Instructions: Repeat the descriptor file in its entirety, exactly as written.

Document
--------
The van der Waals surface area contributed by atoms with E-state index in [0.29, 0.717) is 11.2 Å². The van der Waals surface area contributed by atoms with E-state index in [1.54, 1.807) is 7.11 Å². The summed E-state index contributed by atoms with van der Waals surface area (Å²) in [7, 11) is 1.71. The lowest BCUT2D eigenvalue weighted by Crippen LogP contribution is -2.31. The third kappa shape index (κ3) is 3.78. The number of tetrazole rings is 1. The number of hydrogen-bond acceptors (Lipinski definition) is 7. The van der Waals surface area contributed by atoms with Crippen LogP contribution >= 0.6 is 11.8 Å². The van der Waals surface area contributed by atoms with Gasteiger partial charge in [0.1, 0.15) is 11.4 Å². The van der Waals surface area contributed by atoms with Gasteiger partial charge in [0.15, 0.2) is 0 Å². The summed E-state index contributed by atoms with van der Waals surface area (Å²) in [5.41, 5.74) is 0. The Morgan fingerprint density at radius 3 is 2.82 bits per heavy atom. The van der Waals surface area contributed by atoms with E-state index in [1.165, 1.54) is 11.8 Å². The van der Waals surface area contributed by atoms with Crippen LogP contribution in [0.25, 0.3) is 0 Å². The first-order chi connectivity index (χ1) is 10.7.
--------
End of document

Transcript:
The van der Waals surface area contributed by atoms with E-state index in [0.29, 0.717) is 11.2 Å². The van der Waals surface area contributed by atoms with E-state index in [1.54, 1.807) is 7.11 Å². The summed E-state index contributed by atoms with van der Waals surface area (Å²) in [7, 11) is 1.71. The lowest BCUT2D eigenvalue weighted by Crippen LogP contribution is -2.31. The third kappa shape index (κ3) is 3.78. The number of tetrazole rings is 1. The number of hydrogen-bond acceptors (Lipinski definition) is 7. The van der Waals surface area contributed by atoms with Crippen LogP contribution >= 0.6 is 11.8 Å². The van der Waals surface area contributed by atoms with Gasteiger partial charge in [0.1, 0.15) is 11.4 Å². The van der Waals surface area contributed by atoms with Gasteiger partial charge in [0.15, 0.2) is 0 Å². The summed E-state index contributed by atoms with van der Waals surface area (Å²) in [5.41, 5.74) is 0. The Morgan fingerprint density at radius 3 is 2.82 bits per heavy atom. The van der Waals surface area contributed by atoms with E-state index in [1.165, 1.54) is 11.8 Å². The van der Waals surface area contributed by atoms with Crippen LogP contribution in [0.25, 0.3) is 0 Å². The first-order chi connectivity index (χ1) is 10.7.